Why do people burn out from their jobs?

I am a pastor and this is a job that I love. I trust in the call of God to equip me to fulfill the commands and promises of God. I know that I am not perfect but I rejoice that God will yet still work through me to share the good news of forgiveness and renewal.

As godly and grand as my vocation is designed to be, I recognize that the ideal of a pastor’s vocation is designed to be messy. The gospel is designed by God to be in this world precisely because we are messy sinners.

The messiness of sin is where God’s word is designed to be present. I am not meant to find my days as perfect moments of righteousness. Indeed I am continually reminded of my own failings and the failings of others. Always engaging in ministry in the tension between sin and promise can be exhausting for pastors.

At blog.logos.com there is mention of a 2005-06 survey of 1050 pastors. In this survey more than 70% of these pastors said they felt burned out and depressed. This is a scary high number. The devil is prowling around like a lion indeed and he is seeking to devour us.

As a pastor and as a friend I need to be purposeful about reaching out to other pastors. I don’t think we are successful pastors if we attempt to work on little islands in a big sea. Trying to work on a lonely, isolated island will eventually cause me to imagine myself lost and forgotten by the passing traffic.

We are not alone, we are part of a communion of saints delivering the forgiveness of sins. How can I share this communion of the saints with people that are becoming burned out in their vocation?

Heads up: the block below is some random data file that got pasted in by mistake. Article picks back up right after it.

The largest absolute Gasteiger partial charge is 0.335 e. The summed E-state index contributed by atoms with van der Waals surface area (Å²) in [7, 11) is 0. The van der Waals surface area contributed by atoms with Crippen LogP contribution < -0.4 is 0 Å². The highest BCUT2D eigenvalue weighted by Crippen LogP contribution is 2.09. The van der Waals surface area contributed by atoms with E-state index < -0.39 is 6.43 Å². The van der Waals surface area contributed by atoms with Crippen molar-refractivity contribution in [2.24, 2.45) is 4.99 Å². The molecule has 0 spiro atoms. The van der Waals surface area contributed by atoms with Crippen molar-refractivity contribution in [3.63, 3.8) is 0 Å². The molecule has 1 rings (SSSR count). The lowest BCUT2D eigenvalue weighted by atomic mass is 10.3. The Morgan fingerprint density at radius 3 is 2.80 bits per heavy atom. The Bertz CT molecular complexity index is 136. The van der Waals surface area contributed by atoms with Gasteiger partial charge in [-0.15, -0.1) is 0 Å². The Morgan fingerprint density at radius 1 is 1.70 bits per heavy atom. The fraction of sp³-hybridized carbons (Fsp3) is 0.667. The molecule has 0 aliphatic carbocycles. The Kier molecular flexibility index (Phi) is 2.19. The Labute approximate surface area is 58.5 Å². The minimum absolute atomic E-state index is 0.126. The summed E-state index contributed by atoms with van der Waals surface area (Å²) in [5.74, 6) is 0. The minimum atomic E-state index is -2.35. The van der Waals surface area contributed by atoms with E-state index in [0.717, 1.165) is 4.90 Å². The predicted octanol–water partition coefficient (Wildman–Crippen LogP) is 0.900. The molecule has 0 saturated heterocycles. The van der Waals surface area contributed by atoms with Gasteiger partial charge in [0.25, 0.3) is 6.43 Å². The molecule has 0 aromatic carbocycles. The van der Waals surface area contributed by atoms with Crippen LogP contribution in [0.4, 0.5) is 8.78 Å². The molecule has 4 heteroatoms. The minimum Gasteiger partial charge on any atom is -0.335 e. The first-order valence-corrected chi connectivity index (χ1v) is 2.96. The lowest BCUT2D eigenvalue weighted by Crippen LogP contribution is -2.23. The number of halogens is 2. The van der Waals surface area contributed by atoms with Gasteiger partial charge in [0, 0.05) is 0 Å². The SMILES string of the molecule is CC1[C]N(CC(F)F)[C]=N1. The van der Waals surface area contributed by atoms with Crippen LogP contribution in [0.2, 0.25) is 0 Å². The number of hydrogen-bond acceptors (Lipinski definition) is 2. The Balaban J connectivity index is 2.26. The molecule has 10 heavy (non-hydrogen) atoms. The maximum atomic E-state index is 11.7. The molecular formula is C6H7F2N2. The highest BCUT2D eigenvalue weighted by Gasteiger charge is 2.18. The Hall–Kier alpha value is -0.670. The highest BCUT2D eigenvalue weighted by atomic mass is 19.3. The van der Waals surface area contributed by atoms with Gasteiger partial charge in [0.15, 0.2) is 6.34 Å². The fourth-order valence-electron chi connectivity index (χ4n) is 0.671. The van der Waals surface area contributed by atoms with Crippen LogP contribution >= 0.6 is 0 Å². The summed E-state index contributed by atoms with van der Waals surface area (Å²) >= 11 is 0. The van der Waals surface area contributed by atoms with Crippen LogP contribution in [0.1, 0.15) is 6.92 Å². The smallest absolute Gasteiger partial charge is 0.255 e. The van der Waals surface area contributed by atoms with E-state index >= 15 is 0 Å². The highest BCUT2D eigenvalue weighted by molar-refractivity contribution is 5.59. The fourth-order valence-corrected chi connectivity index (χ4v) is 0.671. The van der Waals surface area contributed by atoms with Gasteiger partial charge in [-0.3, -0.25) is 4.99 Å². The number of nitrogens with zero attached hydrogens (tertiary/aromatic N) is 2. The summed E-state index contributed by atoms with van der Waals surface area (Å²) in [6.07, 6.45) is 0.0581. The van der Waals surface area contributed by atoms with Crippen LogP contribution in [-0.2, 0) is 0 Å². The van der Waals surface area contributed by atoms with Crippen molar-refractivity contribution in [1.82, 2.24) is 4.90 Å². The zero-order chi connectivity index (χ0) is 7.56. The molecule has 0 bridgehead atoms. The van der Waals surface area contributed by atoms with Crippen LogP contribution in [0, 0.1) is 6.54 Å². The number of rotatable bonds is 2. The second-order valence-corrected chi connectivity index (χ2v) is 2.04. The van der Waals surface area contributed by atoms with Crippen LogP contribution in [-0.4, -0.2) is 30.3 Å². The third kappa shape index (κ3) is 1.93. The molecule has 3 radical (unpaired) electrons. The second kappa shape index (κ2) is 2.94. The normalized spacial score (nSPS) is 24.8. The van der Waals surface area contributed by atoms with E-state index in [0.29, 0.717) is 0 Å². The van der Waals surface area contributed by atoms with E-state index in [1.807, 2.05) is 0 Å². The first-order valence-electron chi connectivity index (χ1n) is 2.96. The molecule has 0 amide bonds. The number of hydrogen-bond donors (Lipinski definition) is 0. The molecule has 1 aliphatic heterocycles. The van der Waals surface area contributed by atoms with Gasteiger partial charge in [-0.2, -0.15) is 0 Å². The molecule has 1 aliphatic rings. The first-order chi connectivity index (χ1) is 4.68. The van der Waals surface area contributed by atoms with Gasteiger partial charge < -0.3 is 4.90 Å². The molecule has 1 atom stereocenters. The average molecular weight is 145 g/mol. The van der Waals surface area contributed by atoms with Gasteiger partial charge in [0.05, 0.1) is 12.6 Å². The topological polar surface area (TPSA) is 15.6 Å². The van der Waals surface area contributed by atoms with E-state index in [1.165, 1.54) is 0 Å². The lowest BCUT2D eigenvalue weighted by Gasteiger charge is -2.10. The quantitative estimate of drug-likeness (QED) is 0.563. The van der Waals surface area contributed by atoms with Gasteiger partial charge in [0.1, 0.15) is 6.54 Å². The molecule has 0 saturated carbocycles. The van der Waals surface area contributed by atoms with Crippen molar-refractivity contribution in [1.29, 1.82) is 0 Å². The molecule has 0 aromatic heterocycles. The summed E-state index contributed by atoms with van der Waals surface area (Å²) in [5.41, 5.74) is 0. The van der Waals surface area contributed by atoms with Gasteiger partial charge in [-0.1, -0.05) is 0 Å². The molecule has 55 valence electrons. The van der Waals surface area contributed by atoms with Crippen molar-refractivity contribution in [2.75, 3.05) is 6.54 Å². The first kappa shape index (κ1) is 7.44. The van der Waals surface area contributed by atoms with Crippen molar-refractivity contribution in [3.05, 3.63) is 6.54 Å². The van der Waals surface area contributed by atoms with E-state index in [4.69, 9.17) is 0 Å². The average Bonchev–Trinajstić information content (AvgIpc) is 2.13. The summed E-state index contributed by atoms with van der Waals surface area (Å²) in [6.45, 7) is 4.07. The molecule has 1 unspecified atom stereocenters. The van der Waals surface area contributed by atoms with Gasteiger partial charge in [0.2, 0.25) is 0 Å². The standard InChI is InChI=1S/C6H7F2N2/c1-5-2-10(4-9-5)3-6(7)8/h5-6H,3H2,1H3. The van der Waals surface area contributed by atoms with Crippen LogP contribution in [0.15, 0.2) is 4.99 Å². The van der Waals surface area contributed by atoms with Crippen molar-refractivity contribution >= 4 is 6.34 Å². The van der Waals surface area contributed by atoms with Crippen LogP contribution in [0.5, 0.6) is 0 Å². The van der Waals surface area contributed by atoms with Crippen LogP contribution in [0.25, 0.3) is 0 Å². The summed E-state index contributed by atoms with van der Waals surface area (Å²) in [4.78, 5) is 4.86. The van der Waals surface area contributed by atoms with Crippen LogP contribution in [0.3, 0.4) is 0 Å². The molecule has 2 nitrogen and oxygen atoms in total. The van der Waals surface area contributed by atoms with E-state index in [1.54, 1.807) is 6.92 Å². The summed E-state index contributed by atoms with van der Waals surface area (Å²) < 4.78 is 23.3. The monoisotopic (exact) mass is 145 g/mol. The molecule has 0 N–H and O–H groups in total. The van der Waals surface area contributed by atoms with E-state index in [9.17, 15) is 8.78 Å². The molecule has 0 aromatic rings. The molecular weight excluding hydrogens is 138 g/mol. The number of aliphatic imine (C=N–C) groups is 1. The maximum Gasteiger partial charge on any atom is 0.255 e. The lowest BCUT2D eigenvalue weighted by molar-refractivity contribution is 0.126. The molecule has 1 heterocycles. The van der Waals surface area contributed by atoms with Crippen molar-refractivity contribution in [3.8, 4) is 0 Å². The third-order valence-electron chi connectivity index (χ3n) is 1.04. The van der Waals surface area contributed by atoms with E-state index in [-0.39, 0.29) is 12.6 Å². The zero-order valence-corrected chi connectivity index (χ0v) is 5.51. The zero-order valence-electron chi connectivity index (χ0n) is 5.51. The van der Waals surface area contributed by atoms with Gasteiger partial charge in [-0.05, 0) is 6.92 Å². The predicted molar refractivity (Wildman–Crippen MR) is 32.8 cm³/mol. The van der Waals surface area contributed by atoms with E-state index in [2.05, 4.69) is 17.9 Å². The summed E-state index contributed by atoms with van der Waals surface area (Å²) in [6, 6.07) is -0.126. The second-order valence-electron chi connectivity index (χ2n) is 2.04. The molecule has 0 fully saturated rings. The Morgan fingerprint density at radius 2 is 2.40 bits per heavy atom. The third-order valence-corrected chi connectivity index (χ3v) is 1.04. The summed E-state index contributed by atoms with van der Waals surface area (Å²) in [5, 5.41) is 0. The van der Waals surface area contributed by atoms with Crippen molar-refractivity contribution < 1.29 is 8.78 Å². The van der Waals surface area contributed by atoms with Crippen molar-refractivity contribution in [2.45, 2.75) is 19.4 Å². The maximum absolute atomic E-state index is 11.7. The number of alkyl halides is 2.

In the LCMS pastors gather monthly at circuit meetings. When a brother is absent from these meetings I want to find a way to make sure he knows he was missed. Our circuit meetings are successful when they are more than just social gatherings. They are gatherings that bring me encouragement when we are joined together by the power of God’s word and share with one another the reality of how God’s word comes into our messy, sinful lives.

I fondly remember some pastors in my Niagara circuit who regularly sent out note cards of encouragement. I do not want any of my friends in the ministry to drift into burnout. I do not want to become the passing sea traffic that passes by the man lost on an isolated island in the big sea.

October has become the recognized month for purposeful thanksgiving for pastors. I know that I am appreciative of all the words and gifts of encouragement that I have received. I also know that I can become more than the person that receives this encouragement. I can become a part of extending this encouragement to others.

“Let the elders who rule well be considered worthy of double honor, especially those who labor in preaching and teaching.” – 1 Timothy 5:17 (ESV)

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